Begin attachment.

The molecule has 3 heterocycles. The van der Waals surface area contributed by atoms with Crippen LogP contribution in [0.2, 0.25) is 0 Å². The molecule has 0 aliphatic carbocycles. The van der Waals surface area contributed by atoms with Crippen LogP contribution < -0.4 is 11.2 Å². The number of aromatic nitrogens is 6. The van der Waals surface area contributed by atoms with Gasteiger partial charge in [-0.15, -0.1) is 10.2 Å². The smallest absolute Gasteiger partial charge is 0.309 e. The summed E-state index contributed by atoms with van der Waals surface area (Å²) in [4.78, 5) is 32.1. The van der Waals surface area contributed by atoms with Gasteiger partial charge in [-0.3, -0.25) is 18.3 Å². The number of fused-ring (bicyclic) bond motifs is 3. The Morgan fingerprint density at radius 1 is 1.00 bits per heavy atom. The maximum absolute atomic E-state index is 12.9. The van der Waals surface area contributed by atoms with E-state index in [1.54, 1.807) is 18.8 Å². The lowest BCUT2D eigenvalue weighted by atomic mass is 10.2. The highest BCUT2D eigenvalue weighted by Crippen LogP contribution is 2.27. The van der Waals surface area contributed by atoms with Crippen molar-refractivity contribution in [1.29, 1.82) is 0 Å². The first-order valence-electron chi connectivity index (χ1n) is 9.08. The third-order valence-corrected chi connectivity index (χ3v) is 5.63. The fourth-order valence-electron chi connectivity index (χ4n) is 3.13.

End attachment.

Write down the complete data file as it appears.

The molecule has 3 heterocycles. The van der Waals surface area contributed by atoms with Crippen LogP contribution in [0.2, 0.25) is 0 Å². The molecule has 0 aliphatic carbocycles. The van der Waals surface area contributed by atoms with Crippen LogP contribution < -0.4 is 11.2 Å². The number of aromatic nitrogens is 6. The van der Waals surface area contributed by atoms with Gasteiger partial charge in [-0.15, -0.1) is 10.2 Å². The smallest absolute Gasteiger partial charge is 0.309 e. The summed E-state index contributed by atoms with van der Waals surface area (Å²) in [4.78, 5) is 32.1. The van der Waals surface area contributed by atoms with Gasteiger partial charge in [-0.3, -0.25) is 18.3 Å². The number of fused-ring (bicyclic) bond motifs is 3. The Morgan fingerprint density at radius 1 is 1.00 bits per heavy atom. The maximum absolute atomic E-state index is 12.9. The van der Waals surface area contributed by atoms with E-state index in [1.54, 1.807) is 18.8 Å². The lowest BCUT2D eigenvalue weighted by atomic mass is 10.2. The highest BCUT2D eigenvalue weighted by Crippen LogP contribution is 2.27. The van der Waals surface area contributed by atoms with Crippen molar-refractivity contribution in [1.29, 1.82) is 0 Å². The first-order valence-electron chi connectivity index (χ1n) is 9.08. The third-order valence-corrected chi connectivity index (χ3v) is 5.63. The fourth-order valence-electron chi connectivity index (χ4n) is 3.13.